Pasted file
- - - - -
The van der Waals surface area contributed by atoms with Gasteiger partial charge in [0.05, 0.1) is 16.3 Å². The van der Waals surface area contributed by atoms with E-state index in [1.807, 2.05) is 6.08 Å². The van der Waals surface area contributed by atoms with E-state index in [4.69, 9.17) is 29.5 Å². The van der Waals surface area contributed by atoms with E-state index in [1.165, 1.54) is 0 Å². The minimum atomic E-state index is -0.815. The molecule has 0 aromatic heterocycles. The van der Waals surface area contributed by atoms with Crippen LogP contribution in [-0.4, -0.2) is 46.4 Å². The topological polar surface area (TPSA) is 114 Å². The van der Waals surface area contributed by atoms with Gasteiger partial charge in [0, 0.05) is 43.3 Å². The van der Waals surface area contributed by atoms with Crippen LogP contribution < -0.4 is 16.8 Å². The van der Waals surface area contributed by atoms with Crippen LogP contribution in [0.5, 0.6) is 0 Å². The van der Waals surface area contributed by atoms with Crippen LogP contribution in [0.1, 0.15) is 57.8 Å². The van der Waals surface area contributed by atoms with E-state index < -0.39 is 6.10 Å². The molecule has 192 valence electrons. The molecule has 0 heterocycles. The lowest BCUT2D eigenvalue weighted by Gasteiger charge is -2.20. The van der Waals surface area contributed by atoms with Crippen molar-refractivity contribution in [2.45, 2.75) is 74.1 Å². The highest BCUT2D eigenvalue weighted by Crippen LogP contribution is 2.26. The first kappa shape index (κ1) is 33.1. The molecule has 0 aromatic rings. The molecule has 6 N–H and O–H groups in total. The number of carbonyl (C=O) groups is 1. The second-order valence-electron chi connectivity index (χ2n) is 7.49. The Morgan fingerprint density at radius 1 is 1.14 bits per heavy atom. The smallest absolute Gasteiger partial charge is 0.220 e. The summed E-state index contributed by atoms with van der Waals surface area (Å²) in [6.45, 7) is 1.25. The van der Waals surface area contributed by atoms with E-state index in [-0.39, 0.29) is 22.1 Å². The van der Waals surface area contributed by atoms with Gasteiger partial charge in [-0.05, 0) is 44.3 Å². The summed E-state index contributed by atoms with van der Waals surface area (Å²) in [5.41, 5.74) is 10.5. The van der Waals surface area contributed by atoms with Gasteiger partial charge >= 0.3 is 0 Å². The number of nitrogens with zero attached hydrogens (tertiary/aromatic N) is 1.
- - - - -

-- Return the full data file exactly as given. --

The van der Waals surface area contributed by atoms with Gasteiger partial charge in [0.05, 0.1) is 16.3 Å². The van der Waals surface area contributed by atoms with E-state index in [1.807, 2.05) is 6.08 Å². The van der Waals surface area contributed by atoms with E-state index in [4.69, 9.17) is 29.5 Å². The van der Waals surface area contributed by atoms with E-state index in [1.165, 1.54) is 0 Å². The minimum atomic E-state index is -0.815. The molecule has 0 aromatic heterocycles. The van der Waals surface area contributed by atoms with Crippen LogP contribution in [-0.4, -0.2) is 46.4 Å². The topological polar surface area (TPSA) is 114 Å². The van der Waals surface area contributed by atoms with Gasteiger partial charge in [0, 0.05) is 43.3 Å². The van der Waals surface area contributed by atoms with Crippen LogP contribution < -0.4 is 16.8 Å². The van der Waals surface area contributed by atoms with Crippen LogP contribution in [0.5, 0.6) is 0 Å². The van der Waals surface area contributed by atoms with Crippen LogP contribution in [0.1, 0.15) is 57.8 Å². The van der Waals surface area contributed by atoms with E-state index < -0.39 is 6.10 Å². The molecule has 192 valence electrons. The molecule has 0 heterocycles. The lowest BCUT2D eigenvalue weighted by Gasteiger charge is -2.20. The van der Waals surface area contributed by atoms with Crippen molar-refractivity contribution in [2.45, 2.75) is 74.1 Å². The highest BCUT2D eigenvalue weighted by Crippen LogP contribution is 2.26. The first kappa shape index (κ1) is 33.1. The molecule has 0 aromatic rings. The molecule has 6 N–H and O–H groups in total. The number of carbonyl (C=O) groups is 1. The second-order valence-electron chi connectivity index (χ2n) is 7.49. The Morgan fingerprint density at radius 1 is 1.14 bits per heavy atom. The smallest absolute Gasteiger partial charge is 0.220 e. The summed E-state index contributed by atoms with van der Waals surface area (Å²) in [6.45, 7) is 1.25. The van der Waals surface area contributed by atoms with E-state index in [-0.39, 0.29) is 22.1 Å². The van der Waals surface area contributed by atoms with Gasteiger partial charge in [-0.05, 0) is 44.3 Å². The summed E-state index contributed by atoms with van der Waals surface area (Å²) in [5.41, 5.74) is 10.5. The van der Waals surface area contributed by atoms with Gasteiger partial charge >= 0.3 is 0 Å². The number of nitrogens with zero attached hydrogens (tertiary/aromatic N) is 1.